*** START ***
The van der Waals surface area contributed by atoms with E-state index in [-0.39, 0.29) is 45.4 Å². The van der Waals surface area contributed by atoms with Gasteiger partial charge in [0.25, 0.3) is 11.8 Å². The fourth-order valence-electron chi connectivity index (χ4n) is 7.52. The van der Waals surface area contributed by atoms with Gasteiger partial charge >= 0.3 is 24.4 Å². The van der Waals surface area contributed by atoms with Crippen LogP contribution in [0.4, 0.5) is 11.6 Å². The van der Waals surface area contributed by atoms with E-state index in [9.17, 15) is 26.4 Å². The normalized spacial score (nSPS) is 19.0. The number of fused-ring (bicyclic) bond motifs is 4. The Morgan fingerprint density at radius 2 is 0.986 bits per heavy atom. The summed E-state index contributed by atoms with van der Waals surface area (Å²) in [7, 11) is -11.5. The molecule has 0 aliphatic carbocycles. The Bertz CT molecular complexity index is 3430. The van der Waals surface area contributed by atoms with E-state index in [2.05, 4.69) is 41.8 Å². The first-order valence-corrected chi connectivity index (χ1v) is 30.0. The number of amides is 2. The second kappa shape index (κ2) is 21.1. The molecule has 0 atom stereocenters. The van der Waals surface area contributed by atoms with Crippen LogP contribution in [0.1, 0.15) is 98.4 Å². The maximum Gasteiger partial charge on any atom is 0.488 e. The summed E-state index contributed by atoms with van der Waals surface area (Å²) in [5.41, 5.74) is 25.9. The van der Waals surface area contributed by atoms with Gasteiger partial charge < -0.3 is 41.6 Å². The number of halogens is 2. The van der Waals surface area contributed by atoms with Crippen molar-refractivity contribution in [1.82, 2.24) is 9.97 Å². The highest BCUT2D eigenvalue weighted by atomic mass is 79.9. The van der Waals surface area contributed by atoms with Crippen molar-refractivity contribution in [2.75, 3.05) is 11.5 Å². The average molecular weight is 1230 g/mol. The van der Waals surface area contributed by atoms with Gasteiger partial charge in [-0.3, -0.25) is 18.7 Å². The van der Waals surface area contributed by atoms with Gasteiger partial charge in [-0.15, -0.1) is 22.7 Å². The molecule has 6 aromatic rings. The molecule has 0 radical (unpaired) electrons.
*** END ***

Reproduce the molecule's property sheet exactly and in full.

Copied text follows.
The van der Waals surface area contributed by atoms with E-state index in [-0.39, 0.29) is 45.4 Å². The van der Waals surface area contributed by atoms with Gasteiger partial charge in [0.25, 0.3) is 11.8 Å². The fourth-order valence-electron chi connectivity index (χ4n) is 7.52. The van der Waals surface area contributed by atoms with Gasteiger partial charge >= 0.3 is 24.4 Å². The van der Waals surface area contributed by atoms with Crippen LogP contribution in [0.4, 0.5) is 11.6 Å². The van der Waals surface area contributed by atoms with E-state index in [9.17, 15) is 26.4 Å². The normalized spacial score (nSPS) is 19.0. The number of fused-ring (bicyclic) bond motifs is 4. The Morgan fingerprint density at radius 2 is 0.986 bits per heavy atom. The summed E-state index contributed by atoms with van der Waals surface area (Å²) in [7, 11) is -11.5. The molecule has 0 aliphatic carbocycles. The Bertz CT molecular complexity index is 3430. The van der Waals surface area contributed by atoms with E-state index in [2.05, 4.69) is 41.8 Å². The first-order valence-corrected chi connectivity index (χ1v) is 30.0. The number of amides is 2. The second kappa shape index (κ2) is 21.1. The molecule has 0 atom stereocenters. The van der Waals surface area contributed by atoms with Crippen LogP contribution in [0.1, 0.15) is 98.4 Å². The maximum Gasteiger partial charge on any atom is 0.488 e. The summed E-state index contributed by atoms with van der Waals surface area (Å²) in [5.41, 5.74) is 25.9. The van der Waals surface area contributed by atoms with Gasteiger partial charge < -0.3 is 41.6 Å². The number of halogens is 2. The van der Waals surface area contributed by atoms with Crippen molar-refractivity contribution in [1.82, 2.24) is 9.97 Å². The highest BCUT2D eigenvalue weighted by atomic mass is 79.9. The van der Waals surface area contributed by atoms with Crippen molar-refractivity contribution in [2.75, 3.05) is 11.5 Å². The average molecular weight is 1230 g/mol. The van der Waals surface area contributed by atoms with Gasteiger partial charge in [-0.3, -0.25) is 18.7 Å². The van der Waals surface area contributed by atoms with Gasteiger partial charge in [-0.15, -0.1) is 22.7 Å². The molecule has 6 aromatic rings. The molecule has 0 radical (unpaired) electrons.